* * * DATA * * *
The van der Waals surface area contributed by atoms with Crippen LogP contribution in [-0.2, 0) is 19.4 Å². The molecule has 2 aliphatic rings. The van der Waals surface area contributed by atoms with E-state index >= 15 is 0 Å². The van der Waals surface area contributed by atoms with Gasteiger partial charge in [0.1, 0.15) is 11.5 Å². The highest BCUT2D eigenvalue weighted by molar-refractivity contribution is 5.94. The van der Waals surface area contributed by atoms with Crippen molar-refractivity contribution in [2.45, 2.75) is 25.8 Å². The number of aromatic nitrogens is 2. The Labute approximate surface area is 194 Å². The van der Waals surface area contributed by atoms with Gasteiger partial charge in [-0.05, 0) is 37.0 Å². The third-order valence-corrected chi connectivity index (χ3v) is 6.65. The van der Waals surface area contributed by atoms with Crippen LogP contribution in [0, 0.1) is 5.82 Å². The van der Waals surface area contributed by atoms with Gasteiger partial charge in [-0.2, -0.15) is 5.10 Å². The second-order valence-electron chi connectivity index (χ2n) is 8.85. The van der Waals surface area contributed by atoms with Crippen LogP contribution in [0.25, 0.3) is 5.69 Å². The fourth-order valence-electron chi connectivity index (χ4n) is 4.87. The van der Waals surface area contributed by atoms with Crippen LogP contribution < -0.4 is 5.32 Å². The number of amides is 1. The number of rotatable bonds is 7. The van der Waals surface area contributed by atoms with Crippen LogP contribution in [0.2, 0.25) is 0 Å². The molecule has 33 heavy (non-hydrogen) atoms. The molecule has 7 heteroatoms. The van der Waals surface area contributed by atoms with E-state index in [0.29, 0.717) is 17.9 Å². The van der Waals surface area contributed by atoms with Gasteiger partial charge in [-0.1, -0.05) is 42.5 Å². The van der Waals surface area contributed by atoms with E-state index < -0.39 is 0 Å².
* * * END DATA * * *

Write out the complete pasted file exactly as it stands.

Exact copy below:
The van der Waals surface area contributed by atoms with Crippen LogP contribution in [-0.2, 0) is 19.4 Å². The molecule has 2 aliphatic rings. The van der Waals surface area contributed by atoms with E-state index >= 15 is 0 Å². The van der Waals surface area contributed by atoms with Gasteiger partial charge in [0.1, 0.15) is 11.5 Å². The highest BCUT2D eigenvalue weighted by molar-refractivity contribution is 5.94. The van der Waals surface area contributed by atoms with Crippen molar-refractivity contribution in [2.45, 2.75) is 25.8 Å². The number of aromatic nitrogens is 2. The Labute approximate surface area is 194 Å². The van der Waals surface area contributed by atoms with Gasteiger partial charge in [-0.05, 0) is 37.0 Å². The third-order valence-corrected chi connectivity index (χ3v) is 6.65. The van der Waals surface area contributed by atoms with Crippen LogP contribution in [0, 0.1) is 5.82 Å². The van der Waals surface area contributed by atoms with Gasteiger partial charge in [-0.2, -0.15) is 5.10 Å². The second-order valence-electron chi connectivity index (χ2n) is 8.85. The van der Waals surface area contributed by atoms with Crippen LogP contribution in [0.25, 0.3) is 5.69 Å². The fourth-order valence-electron chi connectivity index (χ4n) is 4.87. The van der Waals surface area contributed by atoms with Crippen LogP contribution < -0.4 is 5.32 Å². The number of amides is 1. The number of rotatable bonds is 7. The van der Waals surface area contributed by atoms with Crippen LogP contribution in [0.2, 0.25) is 0 Å². The molecule has 33 heavy (non-hydrogen) atoms. The molecule has 7 heteroatoms. The van der Waals surface area contributed by atoms with E-state index in [0.29, 0.717) is 17.9 Å². The van der Waals surface area contributed by atoms with Gasteiger partial charge in [-0.1, -0.05) is 42.5 Å². The van der Waals surface area contributed by atoms with E-state index < -0.39 is 0 Å².